Africa: V. S. Naipaul, His Kenyan-Born Wife, Me and Lone Flower At the Dinner Table

19 August 2018

Finally, I met Naipaul in person. It was in Freile, Northern Italy, at the home of the Nonino family, the brewers of a special liqueur, Nonino grappa. The three Noninos, mother and her two daughters, who ran the distilleries, looked more like contestants in a beauty tournament than makers of intoxicants. But I had not left California where I taught, and he, England, where he lived, to drown in liquor. I was there to receive the 2011 International Nonino Prize for the Italian translation of my book, Moving the Center. V.S. Naipaul was chair and member of the jury.


I was with my wife, Njeeri, and he, his wife, Nadira Alvi. She was Pakistani but was actually born in Mombasa, Kenya. So Naipaul and I had Kenya for a common connection. Uganda was another connection. V.S. Naipaul was the first recipient of a two-year Makerere Creative Writing Fellowship. His book, In a Free State, was a product of that stay.

I was the second recipient of the same fellowship in 1969. My book, Homecoming, which talked a great deal about Caribbean literature, was a product of that fellowship. And now, here in Italy, I was receiving the Nonino International Prize from his hands for a book titled Moving the Center, almost echoing the title of his own other travelogue: Finding the Center.

Throughout the dinner celebration, he and I sat next to each other, and so had the time to chat. Naturally we turned to literature.


After I left Makerere in 1964, I went to Leeds University for my postgraduate studies. I worked on Caribbean literature, and, while I focused on the fiction of George Lamming, In The Castle of My Skin and his other novels, I did also read a lot of V.S. Naipaul. These writers were part of the Caribbean literary renaissance of the 1950s, and most of them, as young writers, were often featured in the BBC Caribbean voices. Among the new Caribbean voices, VS Naipaul was the most prolific. He published his first book, The Mystic Masseur, in 1959, which would be followed by many other titles: More than 20 volumes which included novels, short stories, autobiographies and travelogues. Some of his works are set in Trinidad; others in Africa, Asia and Europe.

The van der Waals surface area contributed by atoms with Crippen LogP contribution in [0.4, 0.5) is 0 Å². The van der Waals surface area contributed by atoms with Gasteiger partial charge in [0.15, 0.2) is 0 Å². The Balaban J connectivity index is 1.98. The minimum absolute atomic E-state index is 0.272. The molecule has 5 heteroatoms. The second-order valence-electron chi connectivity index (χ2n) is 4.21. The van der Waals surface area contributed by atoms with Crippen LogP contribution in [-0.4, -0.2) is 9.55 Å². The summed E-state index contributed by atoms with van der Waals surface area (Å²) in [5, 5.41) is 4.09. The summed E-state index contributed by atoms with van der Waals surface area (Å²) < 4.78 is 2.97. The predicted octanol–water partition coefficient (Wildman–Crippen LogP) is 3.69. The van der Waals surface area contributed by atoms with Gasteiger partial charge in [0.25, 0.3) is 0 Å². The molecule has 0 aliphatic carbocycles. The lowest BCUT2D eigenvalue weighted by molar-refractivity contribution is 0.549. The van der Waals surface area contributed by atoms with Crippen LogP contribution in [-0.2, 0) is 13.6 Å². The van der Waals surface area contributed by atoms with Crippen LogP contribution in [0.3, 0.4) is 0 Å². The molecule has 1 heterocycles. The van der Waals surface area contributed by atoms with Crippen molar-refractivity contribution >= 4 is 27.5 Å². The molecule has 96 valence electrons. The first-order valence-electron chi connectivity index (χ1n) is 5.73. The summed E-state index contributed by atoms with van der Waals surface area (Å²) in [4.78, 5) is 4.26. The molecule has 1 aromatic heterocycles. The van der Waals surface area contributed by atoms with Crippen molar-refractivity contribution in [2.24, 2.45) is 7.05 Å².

Although he eventually chose England for a home, his roots were in Trinidad. His best fiction, including the masterpiece, A House for Mr Biswas, is the one set in the land of his birth and youth. Mohun Biswas, the lead character, and his struggles for a house, something that he can call his own, reflect Naipaul's own life. His parents were part of the indentured labour imported from India to work on the sugar plantations, previously done by enslaved Africans. With the abolition of slavery, that free labour that built the industrial capital of the West, was no longer free and as readily available. A son of indentured labourer serving the British, V.S. Naipaul eventually graduated from Oxford University. He also moved his residency to Britain, and so, from being a subject of the Crown he became a citizen of the Crown. Along the way the way he earned many literary awards including the 2011 Nobel Prize in Literature. He also earned a Knighthood. By the time I met him in Italy, he was Sir V.S. Naipaul.